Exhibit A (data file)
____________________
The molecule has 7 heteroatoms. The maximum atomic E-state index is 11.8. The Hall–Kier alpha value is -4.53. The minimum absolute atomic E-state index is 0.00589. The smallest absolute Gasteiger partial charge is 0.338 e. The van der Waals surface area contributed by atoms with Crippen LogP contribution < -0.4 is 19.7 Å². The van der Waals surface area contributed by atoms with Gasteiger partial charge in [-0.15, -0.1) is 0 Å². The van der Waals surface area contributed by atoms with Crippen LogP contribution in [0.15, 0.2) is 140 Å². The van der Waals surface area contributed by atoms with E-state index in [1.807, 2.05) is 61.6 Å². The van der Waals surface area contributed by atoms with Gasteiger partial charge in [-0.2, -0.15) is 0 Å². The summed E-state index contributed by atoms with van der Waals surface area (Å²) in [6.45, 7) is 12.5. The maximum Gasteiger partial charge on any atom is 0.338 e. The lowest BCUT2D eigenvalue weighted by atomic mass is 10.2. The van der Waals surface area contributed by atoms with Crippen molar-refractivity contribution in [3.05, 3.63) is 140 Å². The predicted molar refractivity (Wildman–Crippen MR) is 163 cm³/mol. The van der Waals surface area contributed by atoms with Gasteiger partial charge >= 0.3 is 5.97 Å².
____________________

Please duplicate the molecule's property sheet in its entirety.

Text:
The molecule has 7 heteroatoms. The maximum atomic E-state index is 11.8. The Hall–Kier alpha value is -4.53. The minimum absolute atomic E-state index is 0.00589. The smallest absolute Gasteiger partial charge is 0.338 e. The van der Waals surface area contributed by atoms with Crippen LogP contribution < -0.4 is 19.7 Å². The van der Waals surface area contributed by atoms with Gasteiger partial charge in [-0.15, -0.1) is 0 Å². The van der Waals surface area contributed by atoms with Crippen LogP contribution in [0.15, 0.2) is 140 Å². The van der Waals surface area contributed by atoms with E-state index in [1.807, 2.05) is 61.6 Å². The van der Waals surface area contributed by atoms with Gasteiger partial charge in [-0.2, -0.15) is 0 Å². The summed E-state index contributed by atoms with van der Waals surface area (Å²) in [6.45, 7) is 12.5. The maximum Gasteiger partial charge on any atom is 0.338 e. The lowest BCUT2D eigenvalue weighted by atomic mass is 10.2. The van der Waals surface area contributed by atoms with Crippen molar-refractivity contribution in [3.05, 3.63) is 140 Å². The predicted molar refractivity (Wildman–Crippen MR) is 163 cm³/mol. The van der Waals surface area contributed by atoms with Gasteiger partial charge >= 0.3 is 5.97 Å².